- The Washington Times - Monday, December 16, 2013

Despite the recent bipartisan breakthrough on the budget, the White House insisted Monday it will not negotiate with congressional Republicans on the next debt ceiling increase and will demand an unconditional increase before the government hits its borrowing limit early next year.

The Obama administration’s line in the sand sets up yet another high-stakes political chess match with the House GOP — one that could soon overshadow the budget deal achieved last week.

“The president’s position is what it is and it won’t change,” White House press secretary Jay Carney told reporters after being pressed on whether the administration would be willing to put further spending cuts, entitlement reform or other Republican wish-list items on the table in exchange for a debt-ceiling increase.

That stance stands in stark contrast to the one laid out over the weekend by House Budget Committee Chairman Paul Ryan, the Republican architect of the two-year budget deal struck with Democratic leaders in the Senate last week. That agreement, hailed by the White House, failed to address the debt ceiling, with both sides agreeing to leave that fight for another day.

When that day comes, Mr. Ryan, Wisconsin Republican, said Sunday that his party won’t settle for “nothing.” House Speaker John A. Boehner’s office said Monday the issue will be discussed when GOP members meet for their annual retreat next month.

After Republicans hash out their strategy, they’ll have no more than about two months to find common ground with Democrats.

The October deal to end the government shutdown also suspended the debt ceiling until Feb. 7, and analysts say the U.S. could hit its borrowing limit just a few weeks after that, likely sometime in March.

The White House is betting Republicans will be unwilling to risk letting the nation default on its debt, and will concede just as they did in October, when Democrats refused to budge on GOP demands to delay the implementation of Obamacare and on other issues.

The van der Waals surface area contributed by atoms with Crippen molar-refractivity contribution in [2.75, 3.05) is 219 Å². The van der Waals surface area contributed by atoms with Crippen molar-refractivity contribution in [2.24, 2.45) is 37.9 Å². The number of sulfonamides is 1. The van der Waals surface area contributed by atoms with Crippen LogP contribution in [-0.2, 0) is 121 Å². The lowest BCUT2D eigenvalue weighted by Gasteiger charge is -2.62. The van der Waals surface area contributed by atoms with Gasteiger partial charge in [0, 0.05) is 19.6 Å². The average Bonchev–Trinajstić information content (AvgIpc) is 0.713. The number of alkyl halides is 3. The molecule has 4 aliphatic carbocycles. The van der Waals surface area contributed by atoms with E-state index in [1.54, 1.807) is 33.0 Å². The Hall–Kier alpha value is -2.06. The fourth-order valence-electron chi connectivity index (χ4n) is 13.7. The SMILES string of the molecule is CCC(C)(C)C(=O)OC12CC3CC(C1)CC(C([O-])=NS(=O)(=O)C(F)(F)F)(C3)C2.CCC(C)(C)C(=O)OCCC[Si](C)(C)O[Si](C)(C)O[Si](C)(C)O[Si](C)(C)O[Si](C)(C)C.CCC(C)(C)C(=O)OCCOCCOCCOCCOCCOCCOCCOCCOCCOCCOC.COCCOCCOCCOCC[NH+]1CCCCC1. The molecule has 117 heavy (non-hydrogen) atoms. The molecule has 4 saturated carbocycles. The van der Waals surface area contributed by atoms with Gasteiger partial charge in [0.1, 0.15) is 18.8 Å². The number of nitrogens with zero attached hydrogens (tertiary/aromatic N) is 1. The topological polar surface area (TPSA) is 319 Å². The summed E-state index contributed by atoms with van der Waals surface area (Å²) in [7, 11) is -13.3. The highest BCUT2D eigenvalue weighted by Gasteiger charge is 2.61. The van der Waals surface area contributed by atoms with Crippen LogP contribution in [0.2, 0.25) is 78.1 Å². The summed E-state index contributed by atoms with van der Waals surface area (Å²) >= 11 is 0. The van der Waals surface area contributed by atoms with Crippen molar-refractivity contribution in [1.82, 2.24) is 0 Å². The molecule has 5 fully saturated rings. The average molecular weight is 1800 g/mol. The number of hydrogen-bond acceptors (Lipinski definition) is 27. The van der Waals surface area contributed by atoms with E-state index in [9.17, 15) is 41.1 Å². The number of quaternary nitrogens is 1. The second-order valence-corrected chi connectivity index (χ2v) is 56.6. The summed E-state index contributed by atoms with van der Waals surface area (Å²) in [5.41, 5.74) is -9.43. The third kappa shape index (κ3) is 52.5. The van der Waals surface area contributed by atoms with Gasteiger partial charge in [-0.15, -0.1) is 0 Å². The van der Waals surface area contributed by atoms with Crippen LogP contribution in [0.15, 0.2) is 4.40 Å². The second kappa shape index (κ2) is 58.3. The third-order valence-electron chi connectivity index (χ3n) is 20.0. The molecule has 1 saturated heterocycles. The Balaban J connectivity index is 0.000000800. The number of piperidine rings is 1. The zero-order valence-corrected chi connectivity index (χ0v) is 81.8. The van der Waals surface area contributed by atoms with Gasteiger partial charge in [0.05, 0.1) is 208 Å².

But political analysts say Mr. Boehner, Mr. Ryan and other Republican leaders are keenly aware that the debt-limit debate offers a key window of opportunity. With the budget fight now behind them, the debt ceiling offers the only real bargaining chip to achieve major changes to the tax code, entitlement reform or other long-term goals, said Lara Brown, director of the political management program at George Washington University.

“The reason Republicans are even throwing out there the idea of leveraging the debt ceiling is that there’s no reason anyone is coming to the table anytime soon to talk about the big things,” she said. “But the only problem is the consequences of not raising the debt ceiling are so much more severe” than October’s 16-day government shutdown.

She added, “The fact of the matter is, [Republicans] have no other way to bring people to table. There’s no incentive to negotiate” for President Obama or congressional Democrats.

Republicans used the debt-ceiling leverage in the 2011 fiscal showdown that ultimately resulted in nearly $1 trillion in spending cuts, along with the automatic, across-the-board reductions known as sequestration. The ordeal also was, to at least some degree, a political victory for Republicans, one Mr. Obama vowed never to let happen again.

The two most recent debt limit increases, including the October agreement that also ended the government shutdown, didn’t include the kind of real budget cuts that many conservatives desperately wanted to see.

The current impasse, according to Ms. Brown, reflects inter-Republican party politics.

Some conservative organizations and tea party members in the House slammed last week’s budget compromise, charging that it didn’t go far enough on spending or long-term problems such as entitlement reform.

To placate those members, Mr. Boehner, Mr. Ryan and others must be seen as putting up a fight on the debt limit, Ms. Brown said.

“If the conservative outcry hadn’t been so large last week, I’m not so sure that the Republicans would have fought on the debt ceiling. Coming out of that, they really needed to suggest they haven’t just rolled completely,” she said.